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Thursday, Jun 8, 2023
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Mercer Patienthood Internship Program offers medical students a unique experience from the patient’s viewpoint

While the idea for the program arose in fall of 2015, the Patienthood Internship Program was not founded until last year, and the program currently has 15 undergraduate pre-medical, pre-physician assistant and pre-nursing students enrolled.

The program is meant to give undergraduate pre-medical students a look into the medical world both through their work in the classroom and through their experiences serving as practice patients for the medical students who are practicing for their different exams.

Carol Bokros, the Assistant Director of Pre-Professional Programs at Mercer, started the program due to interest from undergraduate Mercer students.

“Over the years, Mrs. O’Neal, who’s the assistant director of the Clinical Development & Assessment Center (CDAC), has called me off and on asking for undergraduates who might participate in these practice sessions,” Bokros said. “I have a lot of students interested in doing it, but it’s really hard to schedules times when they could come over and be patients for the full afternoon.”

The solution to this problem, Bokros said, was to create the Patienthood Internship Program. This was created as a one-hour class with internship credit that students could take that had set times when they would participate in the practice exams as patients for the medical students.

“When we first started talking about this project in fall of 2015, I threw an email out to my professional group, the National Association of Advisors for the Health Professions, to see if anybody was doing anything similar,” Bokros said.

She said that nobody replied to her email, but she later talked to other advisors for different schools and said that she found no other schools were doing a program like this.

Before the students partake in the practice exams each week, they are trained by Mike Hinshaw, the Standardized Patient Trainer at Mercer University’s School of Medicine.

He tells the students what to expect from each session and then teaches them the types of techniques and procedures the medical students will be using so that they can learn about it themselves.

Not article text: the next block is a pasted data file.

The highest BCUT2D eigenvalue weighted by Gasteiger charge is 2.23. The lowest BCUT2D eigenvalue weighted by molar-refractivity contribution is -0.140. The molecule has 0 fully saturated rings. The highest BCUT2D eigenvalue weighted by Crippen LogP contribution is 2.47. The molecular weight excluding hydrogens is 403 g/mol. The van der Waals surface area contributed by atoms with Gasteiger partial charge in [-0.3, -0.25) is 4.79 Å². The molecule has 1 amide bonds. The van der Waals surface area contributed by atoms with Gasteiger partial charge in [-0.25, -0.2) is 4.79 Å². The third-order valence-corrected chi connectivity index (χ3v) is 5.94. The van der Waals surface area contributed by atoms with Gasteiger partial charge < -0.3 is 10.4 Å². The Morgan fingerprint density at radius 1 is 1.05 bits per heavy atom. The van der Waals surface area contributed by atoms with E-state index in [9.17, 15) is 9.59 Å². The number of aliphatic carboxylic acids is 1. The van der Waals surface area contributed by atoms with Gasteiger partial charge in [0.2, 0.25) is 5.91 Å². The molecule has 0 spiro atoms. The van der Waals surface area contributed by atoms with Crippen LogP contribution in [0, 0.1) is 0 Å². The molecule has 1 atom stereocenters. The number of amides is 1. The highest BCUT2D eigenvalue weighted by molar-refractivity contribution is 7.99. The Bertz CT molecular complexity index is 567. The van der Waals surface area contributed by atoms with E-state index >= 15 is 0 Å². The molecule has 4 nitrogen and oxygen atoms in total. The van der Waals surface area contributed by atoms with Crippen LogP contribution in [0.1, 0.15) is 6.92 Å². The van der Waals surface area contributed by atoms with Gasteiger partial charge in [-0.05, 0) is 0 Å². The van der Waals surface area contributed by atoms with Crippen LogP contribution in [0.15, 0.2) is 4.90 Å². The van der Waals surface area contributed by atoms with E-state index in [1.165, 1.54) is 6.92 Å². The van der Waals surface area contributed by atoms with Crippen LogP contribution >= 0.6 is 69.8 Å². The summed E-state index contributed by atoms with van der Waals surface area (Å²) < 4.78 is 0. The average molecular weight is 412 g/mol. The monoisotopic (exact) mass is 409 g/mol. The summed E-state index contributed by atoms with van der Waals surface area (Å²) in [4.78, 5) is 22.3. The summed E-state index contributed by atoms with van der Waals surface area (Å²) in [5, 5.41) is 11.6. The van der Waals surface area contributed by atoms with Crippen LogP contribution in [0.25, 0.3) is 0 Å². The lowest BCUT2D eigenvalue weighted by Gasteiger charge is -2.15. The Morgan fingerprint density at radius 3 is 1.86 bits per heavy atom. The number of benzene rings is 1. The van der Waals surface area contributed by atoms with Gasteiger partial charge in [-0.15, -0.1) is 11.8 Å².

“To me this is one of the most important things that the first and second year students will do,” Hinshaw said. “All the academic requirements are a must, but this is where they learn to communicate with the patients. They learn to listen. They learn to be empathetic. They learn technique and procedures so they can get good diagnostic results. But the communication skills is the big thing.”

Bokros said she wanted the students in the program to learn these things through the practice exams with the medical students. Empathy was a subject she said was the main lesson she wanted the students to get out of the program.

“One of the things that last year’s interns told me is how eye-opening it was to talk to the medical students and see how nervous they were as they gave their first physical exams,” Bokros said.

One of the current students in the program, Dru Ford, said that it was eye-opening to discover that he was learning a lot during this program just like they still are in medical school.

“[The medical students are] not these superhuman beings that just know everything their first day here,” he said.

Bharath Sharma, who was a part of the program last year, said the program gave him great insight into what it is like during a physical examination from the patient’s point of view.

He said that patients may often feel nervous in a doctor’s office and be unsatisfied with the experience and that this program helped him understand both sides of different medical procedures.

“It’s been really interesting to figure out the different minute aspects to certain physical exams that we’ve talked about so far, such as the pulmonary exam that we [took part in] today,” said Kelsey Duffey, a junior pre-pediatric Mercer student taking part in the patienthood internship program. “It was just really fascinating to actually begin to learn some of those medical terminologies and physical exam skills before even being in a medical school of any kind.”


Editor's note: as of 11/2, this article was edited to reflect the correct spelling of Dru Ford's name.


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